Sunday, February 19, 2012


The eldest sits mesmerized each night when I read our latest library find.  The child would have me read chapter after chapter, but this reader needs to take a breath.  Saying Milly-Molly-Mandy an up-teen number of times can really wind a reader.  Whew!  . . . Thank goodness each chapter is a story in and of itself - complete with "Once upon a time . . ."  However, the kids seem enchanted by that repetitive name.

Welcome to the world of Joyce Lankester Brisley's creation!  Best I can gather, Brisley was an English author writing about cottage childhood in the English countryside during the 1920s. 

Meet Milly-Molly-Mandy (short! for Millicent Margaret Amanda) and her friends Billy Blunt and Susan -- along with her extended family -- in the twenty-one tales collected in The Milly-Molly-Mandy Storybook and published in 1928.

Frankly, Brisley's stories are quite simplistic, especially compared to our technologically chaos induced enhanced society.  And that's where I think the charm must lie.  It seems that the kids are mesmerized precisely because Brisley's tales speak to that independent, industrious, curious nature welling deep within them.  In reading about Milly-Molly-Mandy's adventures, kids get a glimpse into the spirit of discovery that speaks to their souls.

Honestly, the publishers (Kingfisher) sum it up best:
The stories of Milly-Molly-Mandy and her family and friends have charmed generations of children since they first appeared in 1925. This collection of twenty-one classic tales about this resourceful and thoughtful little girl reflect with accuracy the dilemmas and challenges of a child's world. Young children today will love to hear how Milly-Molly-Mandy decides to spend her first penny, looks after a hedgehog, and spends her first night away from home. These timeless stories are perfect for reading aloud, for older children to read by themselves, or as a story before bedtime, and will bring back many happy memories for many parents and grandparents. The book's endpaper feature a two-page map of Milly-Molly-Mandy's village complete with drawings of cottages, fields, streets, and shops making it easy for children to follow Milly-Molly-Mandy from place to place.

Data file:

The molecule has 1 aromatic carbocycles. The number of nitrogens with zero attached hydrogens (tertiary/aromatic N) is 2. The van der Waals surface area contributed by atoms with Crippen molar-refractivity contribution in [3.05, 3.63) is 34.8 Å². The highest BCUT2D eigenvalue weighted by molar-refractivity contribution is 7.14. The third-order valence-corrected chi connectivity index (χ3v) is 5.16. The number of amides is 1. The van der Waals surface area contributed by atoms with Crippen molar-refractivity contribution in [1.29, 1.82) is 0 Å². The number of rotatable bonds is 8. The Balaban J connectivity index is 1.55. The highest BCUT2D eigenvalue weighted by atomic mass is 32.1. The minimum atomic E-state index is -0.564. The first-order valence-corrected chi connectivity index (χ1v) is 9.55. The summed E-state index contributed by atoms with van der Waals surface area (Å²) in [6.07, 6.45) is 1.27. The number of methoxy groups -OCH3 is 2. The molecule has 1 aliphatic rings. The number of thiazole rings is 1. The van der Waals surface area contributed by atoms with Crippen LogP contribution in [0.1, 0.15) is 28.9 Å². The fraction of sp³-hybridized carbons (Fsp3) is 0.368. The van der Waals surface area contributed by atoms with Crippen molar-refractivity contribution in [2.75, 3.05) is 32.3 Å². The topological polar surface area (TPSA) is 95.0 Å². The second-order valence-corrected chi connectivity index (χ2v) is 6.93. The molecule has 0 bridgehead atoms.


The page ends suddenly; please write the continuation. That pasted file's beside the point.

So readers, check out the book and tell me what you think.  What do your kids think?  Are you familiar with Brisley's stories, or was this as new to you as it was to me?  I'd especially love to hear from my readers hailing from or living in England.


  1. I was fortunate my mother had kept her MMM books from her childhood and so I treasured the stories too. I adored the maps and illustrations. My mother loved her attic bedroom!

  2. I had some of them read to me, but then my father quickly moved on to his half-read and half-storyteller told by heart rendition of The Hobbit and that was me hooked. :)